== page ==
Old magic. Once widely and rightly feared. The sheer size of this one dated it to at least over a century old. Gradually they had been outlawed for private use, and then forbidden altogether for their single-minded behaviour. The scroll of spells suspended in its head could dictate purpose, but it couldn’t force behaviour. A Golem would protect by any means. It was a guard dog with a psychosis. But how did it get here? And was a Golem really necessary to protect this glorified estate sale? The accumulated value must be incalculable, but Golems had been outlawed since 1946.

Severus closed his eyes. Clearly he envisioned the little tags, so much gibberish to him except the dates. 1936. 1930. 1944. Paris. Denmark. Warsaw. It all made sense now. He sighed. Plundered goods from murdered families. That was the Herberts’ secret.

There was nothing more here for him to discover. Severus turned to go. A motion, no more than a breeze, shifted the carpets. They swung ponderously. There was no sound, just that single brief stirring of air, but Severus felt his neck prickle. How could something so large move without sound? Severus took slow steps. He was in the main aisle now. He didn’t turn his head. Again a stirring of air that was only a whisper but strong enough to set the carpets billowing behind him. Still he didn’t turn, he couldn’t start acting like prey until the exit was in sight. Even then he could be anticipated and his escape cut off.

The circular racks were beginning to spin in the draft. It was a strong wind now and everything was creaking and driving before it except Severus Snape. It was moving faster, closer, but still made no noise. He had to leave the main aisle. There was a particular turn he needed.

Severus slid between two massive bookcases. The first wardrobe was large enough to hold a man. The door swung open with a creak. There was a silence. Severus felt his pursuer rush forward, the air tunneling towards him. He slammed the wardrobe door shut and threw himself behind the bureau that stood opposite.

An iron-fingered hand swept through the wardrobe like it was taking the top off an egg. The shatter cracked the eerie silence and echoed. Debris showered Severus as the Golem peeled the wardrobe open. It was fast and enchanted to be silent. But this behemoth of metal was not intelligent. Methodical and logical, yes. It would predict his movements to reach the exit. Severus gritted his teeth.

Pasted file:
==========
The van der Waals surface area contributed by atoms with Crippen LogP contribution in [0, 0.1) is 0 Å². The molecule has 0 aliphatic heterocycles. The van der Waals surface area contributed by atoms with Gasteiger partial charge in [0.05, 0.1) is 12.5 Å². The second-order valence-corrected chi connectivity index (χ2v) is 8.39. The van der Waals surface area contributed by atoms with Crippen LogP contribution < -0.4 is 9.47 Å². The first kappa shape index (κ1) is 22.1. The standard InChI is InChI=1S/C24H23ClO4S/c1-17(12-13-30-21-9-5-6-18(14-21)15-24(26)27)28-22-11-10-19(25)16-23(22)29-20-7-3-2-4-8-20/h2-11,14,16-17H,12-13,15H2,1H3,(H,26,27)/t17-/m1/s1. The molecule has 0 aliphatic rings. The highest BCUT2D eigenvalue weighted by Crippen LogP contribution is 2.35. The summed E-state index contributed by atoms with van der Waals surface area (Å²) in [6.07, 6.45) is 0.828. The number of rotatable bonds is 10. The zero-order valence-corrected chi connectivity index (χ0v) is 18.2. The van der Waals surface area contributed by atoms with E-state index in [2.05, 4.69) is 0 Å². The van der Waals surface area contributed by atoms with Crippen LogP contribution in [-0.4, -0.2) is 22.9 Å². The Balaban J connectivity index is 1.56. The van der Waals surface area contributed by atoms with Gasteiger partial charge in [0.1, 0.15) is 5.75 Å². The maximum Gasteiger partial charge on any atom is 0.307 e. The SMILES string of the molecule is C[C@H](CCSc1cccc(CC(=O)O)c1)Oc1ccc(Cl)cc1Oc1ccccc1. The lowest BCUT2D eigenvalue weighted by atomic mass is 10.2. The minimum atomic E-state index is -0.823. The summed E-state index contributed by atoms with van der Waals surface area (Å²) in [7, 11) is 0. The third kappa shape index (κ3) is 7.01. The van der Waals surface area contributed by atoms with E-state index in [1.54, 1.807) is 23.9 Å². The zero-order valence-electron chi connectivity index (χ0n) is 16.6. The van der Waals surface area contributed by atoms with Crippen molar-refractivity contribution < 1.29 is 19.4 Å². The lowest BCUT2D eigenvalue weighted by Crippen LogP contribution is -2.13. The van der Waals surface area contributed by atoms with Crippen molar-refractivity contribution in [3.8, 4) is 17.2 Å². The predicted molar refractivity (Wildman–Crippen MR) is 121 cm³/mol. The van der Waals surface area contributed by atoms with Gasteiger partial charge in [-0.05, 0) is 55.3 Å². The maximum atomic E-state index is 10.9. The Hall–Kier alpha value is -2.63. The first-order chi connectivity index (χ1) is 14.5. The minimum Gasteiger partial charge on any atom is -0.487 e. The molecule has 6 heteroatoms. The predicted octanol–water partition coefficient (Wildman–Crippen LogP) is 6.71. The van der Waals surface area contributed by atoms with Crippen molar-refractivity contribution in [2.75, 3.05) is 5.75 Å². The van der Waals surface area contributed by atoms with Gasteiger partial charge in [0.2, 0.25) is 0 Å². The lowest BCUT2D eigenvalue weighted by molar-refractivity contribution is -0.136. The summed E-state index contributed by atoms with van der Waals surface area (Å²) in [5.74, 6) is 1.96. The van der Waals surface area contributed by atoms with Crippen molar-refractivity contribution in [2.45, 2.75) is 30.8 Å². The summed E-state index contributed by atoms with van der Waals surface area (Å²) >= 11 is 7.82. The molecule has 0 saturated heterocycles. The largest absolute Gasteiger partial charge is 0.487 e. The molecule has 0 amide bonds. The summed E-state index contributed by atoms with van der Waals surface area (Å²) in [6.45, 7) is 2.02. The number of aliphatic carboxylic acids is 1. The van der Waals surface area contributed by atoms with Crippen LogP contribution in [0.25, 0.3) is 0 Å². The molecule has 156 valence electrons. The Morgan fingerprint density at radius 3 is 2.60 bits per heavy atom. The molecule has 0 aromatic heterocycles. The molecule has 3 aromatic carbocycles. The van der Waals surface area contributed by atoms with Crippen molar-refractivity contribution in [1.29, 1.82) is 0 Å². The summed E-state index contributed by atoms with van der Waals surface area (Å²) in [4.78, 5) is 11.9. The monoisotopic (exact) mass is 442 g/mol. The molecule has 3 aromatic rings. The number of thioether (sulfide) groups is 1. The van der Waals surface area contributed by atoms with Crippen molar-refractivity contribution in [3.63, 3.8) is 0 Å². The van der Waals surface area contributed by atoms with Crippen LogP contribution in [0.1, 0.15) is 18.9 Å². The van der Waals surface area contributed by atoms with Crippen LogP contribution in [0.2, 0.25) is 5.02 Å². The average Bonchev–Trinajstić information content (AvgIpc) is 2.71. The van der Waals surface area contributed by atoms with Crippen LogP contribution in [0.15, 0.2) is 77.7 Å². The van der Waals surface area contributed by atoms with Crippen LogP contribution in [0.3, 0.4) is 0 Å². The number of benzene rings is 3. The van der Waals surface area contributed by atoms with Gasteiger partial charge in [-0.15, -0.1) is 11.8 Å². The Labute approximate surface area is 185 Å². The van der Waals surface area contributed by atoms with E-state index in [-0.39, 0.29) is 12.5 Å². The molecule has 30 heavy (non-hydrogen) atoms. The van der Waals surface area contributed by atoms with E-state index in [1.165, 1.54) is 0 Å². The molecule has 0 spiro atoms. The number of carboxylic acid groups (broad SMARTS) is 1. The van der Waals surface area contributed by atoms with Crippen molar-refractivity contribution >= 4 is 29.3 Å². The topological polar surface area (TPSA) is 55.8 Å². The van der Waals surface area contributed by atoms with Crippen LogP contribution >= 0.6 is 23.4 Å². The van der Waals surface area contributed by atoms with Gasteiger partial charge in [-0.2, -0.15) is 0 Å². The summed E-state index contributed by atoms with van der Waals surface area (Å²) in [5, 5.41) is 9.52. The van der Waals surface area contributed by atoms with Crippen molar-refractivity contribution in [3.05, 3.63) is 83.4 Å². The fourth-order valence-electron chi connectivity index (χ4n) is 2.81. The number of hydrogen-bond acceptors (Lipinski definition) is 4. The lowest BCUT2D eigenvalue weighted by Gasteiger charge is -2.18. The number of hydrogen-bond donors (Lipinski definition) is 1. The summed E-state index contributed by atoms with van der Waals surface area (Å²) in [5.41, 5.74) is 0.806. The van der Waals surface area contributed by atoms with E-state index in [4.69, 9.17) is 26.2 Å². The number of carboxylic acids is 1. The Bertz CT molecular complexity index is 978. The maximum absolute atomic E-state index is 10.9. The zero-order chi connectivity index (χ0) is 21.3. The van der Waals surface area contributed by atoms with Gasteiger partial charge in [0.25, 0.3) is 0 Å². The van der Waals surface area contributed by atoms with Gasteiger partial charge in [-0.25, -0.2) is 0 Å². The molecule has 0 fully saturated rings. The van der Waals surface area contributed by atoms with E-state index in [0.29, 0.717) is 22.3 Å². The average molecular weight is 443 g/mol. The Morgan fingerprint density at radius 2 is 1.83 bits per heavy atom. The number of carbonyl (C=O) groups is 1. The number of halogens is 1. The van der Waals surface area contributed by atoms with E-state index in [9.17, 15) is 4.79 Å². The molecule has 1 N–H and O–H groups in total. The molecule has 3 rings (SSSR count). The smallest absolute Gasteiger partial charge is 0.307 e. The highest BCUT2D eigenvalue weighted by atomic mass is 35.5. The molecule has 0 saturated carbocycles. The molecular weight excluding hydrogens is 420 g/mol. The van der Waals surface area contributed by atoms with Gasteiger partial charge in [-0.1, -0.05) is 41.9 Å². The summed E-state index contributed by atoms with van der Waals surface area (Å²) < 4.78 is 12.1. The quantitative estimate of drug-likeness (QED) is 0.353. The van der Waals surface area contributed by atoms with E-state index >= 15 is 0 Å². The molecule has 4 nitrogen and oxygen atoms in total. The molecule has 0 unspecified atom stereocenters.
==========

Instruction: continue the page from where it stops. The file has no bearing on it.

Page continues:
Damn it. Damn it. Damn it.

He didn’t like his choices. But when had that ever mattered? He stood up and ran. The Golem flung the wardrobe aside. The ceramic mask followed his progress impassively, and then, without a sound, it came after him. Its enchantment prevented him from hearing how close it came, and looking would slow him down. Severus chose the smallest opening between two armoires and slid through. As he gained the end of the aisle, he heard the Golem crash through. Fast but clumsy.

Severus kept his path serpentine and narrow. Drawing his wand, he randomly blasted things from the shelves, scattering the path behind him. No longer silent, the vaulted basement was full of terrible crunches and crashes as the Golem pulverized everything in its way. It wasn’t slowed by the obstacles. As Severus caught sight of the lift, he was swallowed in an abrupt silence.

Where was it?

He fell to one side, crawling behind a massive canopy bed. Twisting his neck around to look behind him, he caught sight of the Golem, soaring silent overhead. Its stationary leap had carried it double its height into the air and about fifty meters ahead where it crashed into the mirrors and glass. It had predicted his attempt to reach the exit and now blocked him. Logically he should try and find another exit. Logically.

Too out of breath to curse, Severus crawled out of hiding and whipped his wand at the Golem’s head. His jinx rebounded and shattered more glass. The lock was spelled against breaking, probably unlocking too. The Golem slowed its advance. It hadn’t predicted attack.


The Golem’s limbs froze. There was the scream of metal straining and slowly it began to move forward again. Severus hissed in frustration. The thing had protective spells and anti-jinxes generations deep. He didn’t have time to work through the possibilities.

The Golem continued its stiff progress. Severus continued refreezing it as he thought. Drastic measures like Fiendfyre were not an option. The entire tower and everyone in it would be incinerated. If he couldn’t get through the protective spells, then how did he get around?

“Do not focus on the object as it is, resisting a new form, but rather think of it as you need it to be.”

Minerva. Transfiguration wasn’t his strongest subject, but if she was right and he could change the problem to one more easily solved...take away what was undesired.

“It’s a question of essences.”